Inclusion of value of ‘free supplies’ in gross amount charged for services.

The Larger Bench of the Tribunal in the case Bhayana Builders Pvt. Ltd. v. Commissioner, wasdealing with the issue of inclusion of the value of ‘free supplies’ provided by the service recipient in the ‘gross amount charged’ for the services of construction of commercial and industrial complex. This decision was passed on reference from a Division Bench in light of conflicting views of the Tribunal. In this case the Larger Bench held in favour of the assessee that free supplies cannot be regarded as non-monetary consideration and cannot be considered as part of the ‘gross amount charged’ for the services.  

Levy of Service tax on revenue sharing arrangements

The Madras High Court has in Mediaone Global Entertainment Ltd. v. CCE [6] upheld the levy of Service tax on revenue sharing arrangements, in the form of profit sharing or any other hybrid versions. In this case the High Court was considering the various modes of transactions between the distributors/ sub-distributors and exhibitors of films. This was one of the issues impacting the media and entertainment sector.

Levy of Service tax on distribution / exhibition of films

Another issue impacting the media and entertainment sector was levy of Service tax on distribution / exhibition of films. The Madras High Court in AGS Entertainment Pvt Lts v. Union of India [7], while considering the validity of Service tax entry of ‘Intellectual Property Services’ in facts of distribution / exhibition of films, held that the levy of Service tax under the said taxing entry is not on the “transfer of right to use the goods” but on “the temporary transfer or permitting the use and enjoyment of a copyright”, and, the temporary transfer of copyright is not within the exclusive power of the State under Entry 54 of List II. It was held that the arrangements involving exhibition of films demonstrates that absolute rights do not get transferred from the producer to distributor as the rights are assigned by the producers to the distributors only for a limited time and area, and the transactions are covered within the scope of the Service tax entry. The decision has sought to delineate the permanent and temporary transfer of copyright by holding that assignment of copyright for a limited time and in respect of limited area would not qualify as a transfer of right to use goods and will be covered under the Service tax levy.

Amendments in Foreign Trade Policy

The annual amendments to the Foreign Trade Policy saw steps taken towards relaxation and streamlining of procedures for the ease of trade and strengthening exports to larger economies to boost international trade. Although the Zero duty EPCG scheme was extended to all sectors, the scheme was made restrictive by the exclusion of (i) exports by group companies and exports of alternate products in fulfilment of the export obligation by the licence holders, (ii) producers and transmitters of energy, and (iii) import of second capital goods.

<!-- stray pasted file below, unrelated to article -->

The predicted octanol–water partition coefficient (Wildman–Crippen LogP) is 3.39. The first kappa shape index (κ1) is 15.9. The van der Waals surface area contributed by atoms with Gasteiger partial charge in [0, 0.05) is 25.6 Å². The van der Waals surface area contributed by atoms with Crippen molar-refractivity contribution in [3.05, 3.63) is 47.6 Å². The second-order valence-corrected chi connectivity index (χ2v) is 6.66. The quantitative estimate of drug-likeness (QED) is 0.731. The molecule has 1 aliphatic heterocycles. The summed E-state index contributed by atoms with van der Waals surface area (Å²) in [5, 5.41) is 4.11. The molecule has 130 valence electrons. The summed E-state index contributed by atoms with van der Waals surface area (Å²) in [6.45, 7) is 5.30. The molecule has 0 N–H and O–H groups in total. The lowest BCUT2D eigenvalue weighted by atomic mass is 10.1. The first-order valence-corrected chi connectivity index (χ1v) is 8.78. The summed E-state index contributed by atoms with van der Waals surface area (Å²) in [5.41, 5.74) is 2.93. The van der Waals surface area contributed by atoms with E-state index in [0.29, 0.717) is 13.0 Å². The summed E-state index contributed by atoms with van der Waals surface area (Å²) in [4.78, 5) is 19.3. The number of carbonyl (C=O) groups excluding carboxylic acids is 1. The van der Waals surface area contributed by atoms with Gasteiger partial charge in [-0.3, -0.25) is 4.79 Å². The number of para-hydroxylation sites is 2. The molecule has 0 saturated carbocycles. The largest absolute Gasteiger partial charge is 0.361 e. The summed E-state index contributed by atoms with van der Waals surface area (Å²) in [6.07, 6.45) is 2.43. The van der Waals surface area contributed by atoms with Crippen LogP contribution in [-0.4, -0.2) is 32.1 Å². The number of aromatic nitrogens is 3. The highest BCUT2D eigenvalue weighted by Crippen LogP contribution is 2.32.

Certain changes were made in the SEZ law. There was reduction in the minimum land requirement for multi-product SEZ and sector-specific SEZs. Duty benefits similar to any other activity in the SEZ were extended to any additions to pre-existing structures on vacant land. Additionally, the Government also introduced an exit policy for SEZ units, which includes transfer of ownership by way of sale.

Tax Administration Reform Commission

Towards the end of the year, with a view to review and stabilize the tax governance, the Tax Administration Reform Commission (‘TARC’) was set up in the month of August 2013 under the Chairmanship of Advisor to Finance Minister to suggest various measures including appropriate organisational structure for tax governance. The mandate of the TARC includes review of the existing mechanism of dispute resolution, methods to widen tax base, timely disbursal of tax refunds and drawbacks and measures to strengthen inter-agency information sharing within the revenue enforcement divisions [8]. TARC is expected to issue its first report within next six months, which could result in substantial amendments in law or procedures.

To conclude, it can be said that 2013 has been a year wherein the Government has taken measures to augment Revenue collections. Also there have been certain important judicial announcements during the year.

_________________ [1] Dated February 1, 2013


[3] Notification No. 01(RE-2013)/2009-2014 dt. 18.04.2013; Public Notice No. 01(RE-

2013)/2009-2014 dt. 18.04.2013

[4]  2013-VIL-03-SC-LB

[5]  2006 (3) STR 337 (SC)

[6]  2013 TIOL 516 HC MAD

[7]  2013 TIOL 521 HC MAD

[8] Press Information Bureau Government of India, Tax Administration Reform Commission (‘TARC’), New Delhi, October 21, 2013; Asvina 29, 1935

(Anay Banhatti, Senior Associate, ELP also contributed to this article. The information provided herein is intended for informational purposes only and does not constitute legal opinion or advice. Readers are requested to seek formal legal advice prior to acting upon any of the information provided herein)